Child Support Magistrate Lu Ann Ballew ordered the name change after the baby's parents appeared in court because they could not decide on a surname.
According to WBIR-TV, Ballew decided the child's name should be Martin DeShawn McCullough -- a name which included both the parents surnames while omitting the given name of "Messiah."
"The word Messiah is a title and it's a title that has only been earned by one person and that one person is Jesus Christ," Judge Ballew told WBIR.
Ballew explained the child's name could put him "at odds with a lot of people."
Messiah, which means expected savior or deliverer, is listed as No. 387 in name popularity for 2012 according to Nameberry.com. The baby name site describes Messiah as being "for parents who have high expectations for their son."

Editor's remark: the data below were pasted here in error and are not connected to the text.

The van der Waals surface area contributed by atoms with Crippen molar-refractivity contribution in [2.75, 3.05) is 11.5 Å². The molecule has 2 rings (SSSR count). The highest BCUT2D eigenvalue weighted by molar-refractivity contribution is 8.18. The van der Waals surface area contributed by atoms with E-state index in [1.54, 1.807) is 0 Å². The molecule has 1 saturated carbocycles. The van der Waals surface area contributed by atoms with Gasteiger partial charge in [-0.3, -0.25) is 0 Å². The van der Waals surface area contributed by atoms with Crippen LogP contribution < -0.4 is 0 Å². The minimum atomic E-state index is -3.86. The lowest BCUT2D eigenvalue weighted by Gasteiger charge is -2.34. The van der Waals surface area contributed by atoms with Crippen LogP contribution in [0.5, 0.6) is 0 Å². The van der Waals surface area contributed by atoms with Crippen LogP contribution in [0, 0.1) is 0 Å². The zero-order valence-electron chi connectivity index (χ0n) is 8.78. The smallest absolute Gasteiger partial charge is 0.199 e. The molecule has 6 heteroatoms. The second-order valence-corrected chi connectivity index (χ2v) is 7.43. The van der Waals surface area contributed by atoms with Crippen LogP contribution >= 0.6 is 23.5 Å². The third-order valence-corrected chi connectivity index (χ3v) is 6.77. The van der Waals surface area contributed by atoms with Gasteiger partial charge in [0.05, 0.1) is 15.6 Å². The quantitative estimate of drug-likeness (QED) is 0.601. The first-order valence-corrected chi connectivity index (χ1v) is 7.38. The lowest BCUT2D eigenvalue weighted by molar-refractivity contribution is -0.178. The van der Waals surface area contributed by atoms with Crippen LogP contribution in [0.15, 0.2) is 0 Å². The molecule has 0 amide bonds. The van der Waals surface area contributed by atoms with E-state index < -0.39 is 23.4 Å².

The expectations Jaleesa Martin, Messiah's mother, has for her son are not known, but her expectations of the judicial system are.
"Everybody believes what they want so I think I should be able to name my child what I want to name him, not someone else," Martin said according to the Daily Mail.
Martin is appealing Ballew's decision. The case will go before the Cocke County Chancellor on Sept. 17.
Should a judge be allowed to change a baby's name? Under what circumstances would a name change be warranted? Should all baby names be subjected to governmental approval as required in some countries? Let us know in the comments.